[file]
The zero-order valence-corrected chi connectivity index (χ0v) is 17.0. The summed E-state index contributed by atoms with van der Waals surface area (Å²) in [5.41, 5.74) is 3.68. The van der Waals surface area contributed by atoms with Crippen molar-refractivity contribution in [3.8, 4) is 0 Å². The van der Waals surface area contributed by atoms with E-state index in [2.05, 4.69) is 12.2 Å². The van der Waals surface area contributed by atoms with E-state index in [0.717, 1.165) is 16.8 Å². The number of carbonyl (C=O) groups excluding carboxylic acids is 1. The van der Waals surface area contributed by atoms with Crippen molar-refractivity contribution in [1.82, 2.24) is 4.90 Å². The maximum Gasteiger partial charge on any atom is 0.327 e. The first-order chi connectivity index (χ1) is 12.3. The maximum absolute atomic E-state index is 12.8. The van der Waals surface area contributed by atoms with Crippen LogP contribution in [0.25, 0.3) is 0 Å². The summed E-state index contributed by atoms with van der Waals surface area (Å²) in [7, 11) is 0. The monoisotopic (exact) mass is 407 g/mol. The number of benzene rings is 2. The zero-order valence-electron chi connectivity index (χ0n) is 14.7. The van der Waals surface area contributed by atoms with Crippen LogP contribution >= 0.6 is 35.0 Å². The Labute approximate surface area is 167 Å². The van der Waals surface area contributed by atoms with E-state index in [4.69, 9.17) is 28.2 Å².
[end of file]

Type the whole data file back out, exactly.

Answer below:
The zero-order valence-corrected chi connectivity index (χ0v) is 17.0. The summed E-state index contributed by atoms with van der Waals surface area (Å²) in [5.41, 5.74) is 3.68. The van der Waals surface area contributed by atoms with Crippen molar-refractivity contribution in [3.8, 4) is 0 Å². The van der Waals surface area contributed by atoms with E-state index in [2.05, 4.69) is 12.2 Å². The van der Waals surface area contributed by atoms with E-state index in [0.717, 1.165) is 16.8 Å². The number of carbonyl (C=O) groups excluding carboxylic acids is 1. The van der Waals surface area contributed by atoms with Crippen molar-refractivity contribution in [1.82, 2.24) is 4.90 Å². The maximum Gasteiger partial charge on any atom is 0.327 e. The first-order chi connectivity index (χ1) is 12.3. The maximum absolute atomic E-state index is 12.8. The van der Waals surface area contributed by atoms with Crippen LogP contribution in [0.25, 0.3) is 0 Å². The summed E-state index contributed by atoms with van der Waals surface area (Å²) in [7, 11) is 0. The monoisotopic (exact) mass is 407 g/mol. The number of benzene rings is 2. The zero-order valence-electron chi connectivity index (χ0n) is 14.7. The van der Waals surface area contributed by atoms with Crippen LogP contribution >= 0.6 is 35.0 Å². The Labute approximate surface area is 167 Å². The van der Waals surface area contributed by atoms with E-state index in [4.69, 9.17) is 28.2 Å².